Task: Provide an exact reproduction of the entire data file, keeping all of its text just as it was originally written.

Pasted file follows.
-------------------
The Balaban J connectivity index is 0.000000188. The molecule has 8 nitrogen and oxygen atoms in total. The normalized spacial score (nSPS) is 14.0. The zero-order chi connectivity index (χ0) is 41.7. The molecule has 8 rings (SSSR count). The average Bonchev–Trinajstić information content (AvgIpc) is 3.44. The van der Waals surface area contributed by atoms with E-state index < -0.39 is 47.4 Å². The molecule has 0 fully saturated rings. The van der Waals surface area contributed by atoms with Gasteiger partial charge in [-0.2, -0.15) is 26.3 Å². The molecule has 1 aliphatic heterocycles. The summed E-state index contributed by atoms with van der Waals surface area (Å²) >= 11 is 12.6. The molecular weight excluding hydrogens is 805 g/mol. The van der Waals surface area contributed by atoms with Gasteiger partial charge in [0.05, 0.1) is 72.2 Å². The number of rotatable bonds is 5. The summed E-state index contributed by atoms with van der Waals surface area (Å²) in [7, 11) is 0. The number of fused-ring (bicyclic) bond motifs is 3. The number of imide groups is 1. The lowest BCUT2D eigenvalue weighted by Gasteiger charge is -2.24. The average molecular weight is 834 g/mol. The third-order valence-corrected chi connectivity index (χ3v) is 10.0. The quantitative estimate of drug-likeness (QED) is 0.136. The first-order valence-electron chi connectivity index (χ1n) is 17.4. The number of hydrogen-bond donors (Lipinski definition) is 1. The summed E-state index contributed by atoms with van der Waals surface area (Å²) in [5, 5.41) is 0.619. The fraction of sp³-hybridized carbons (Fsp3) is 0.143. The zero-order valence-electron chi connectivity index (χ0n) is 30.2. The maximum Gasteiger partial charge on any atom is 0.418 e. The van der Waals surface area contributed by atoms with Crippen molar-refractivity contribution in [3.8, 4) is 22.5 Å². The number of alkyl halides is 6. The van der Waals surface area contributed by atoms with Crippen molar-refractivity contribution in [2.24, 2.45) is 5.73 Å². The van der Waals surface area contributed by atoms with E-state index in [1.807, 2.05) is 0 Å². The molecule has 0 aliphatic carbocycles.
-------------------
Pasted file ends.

The Balaban J connectivity index is 0.000000188. The molecule has 8 nitrogen and oxygen atoms in total. The normalized spacial score (nSPS) is 14.0. The zero-order chi connectivity index (χ0) is 41.7. The molecule has 8 rings (SSSR count). The average Bonchev–Trinajstić information content (AvgIpc) is 3.44. The van der Waals surface area contributed by atoms with E-state index < -0.39 is 47.4 Å². The molecule has 0 fully saturated rings. The van der Waals surface area contributed by atoms with Gasteiger partial charge in [-0.2, -0.15) is 26.3 Å². The molecule has 1 aliphatic heterocycles. The summed E-state index contributed by atoms with van der Waals surface area (Å²) >= 11 is 12.6. The molecular weight excluding hydrogens is 805 g/mol. The van der Waals surface area contributed by atoms with Gasteiger partial charge in [0.05, 0.1) is 72.2 Å². The number of rotatable bonds is 5. The summed E-state index contributed by atoms with van der Waals surface area (Å²) in [7, 11) is 0. The number of fused-ring (bicyclic) bond motifs is 3. The number of imide groups is 1. The lowest BCUT2D eigenvalue weighted by Gasteiger charge is -2.24. The average molecular weight is 834 g/mol. The third-order valence-corrected chi connectivity index (χ3v) is 10.0. The quantitative estimate of drug-likeness (QED) is 0.136. The first-order valence-electron chi connectivity index (χ1n) is 17.4. The number of hydrogen-bond donors (Lipinski definition) is 1. The summed E-state index contributed by atoms with van der Waals surface area (Å²) in [5, 5.41) is 0.619. The fraction of sp³-hybridized carbons (Fsp3) is 0.143. The zero-order valence-electron chi connectivity index (χ0n) is 30.2. The maximum Gasteiger partial charge on any atom is 0.418 e. The van der Waals surface area contributed by atoms with Crippen molar-refractivity contribution in [3.8, 4) is 22.5 Å². The number of alkyl halides is 6. The van der Waals surface area contributed by atoms with Crippen molar-refractivity contribution in [2.24, 2.45) is 5.73 Å². The van der Waals surface area contributed by atoms with E-state index in [1.807, 2.05) is 0 Å². The molecule has 0 aliphatic carbocycles.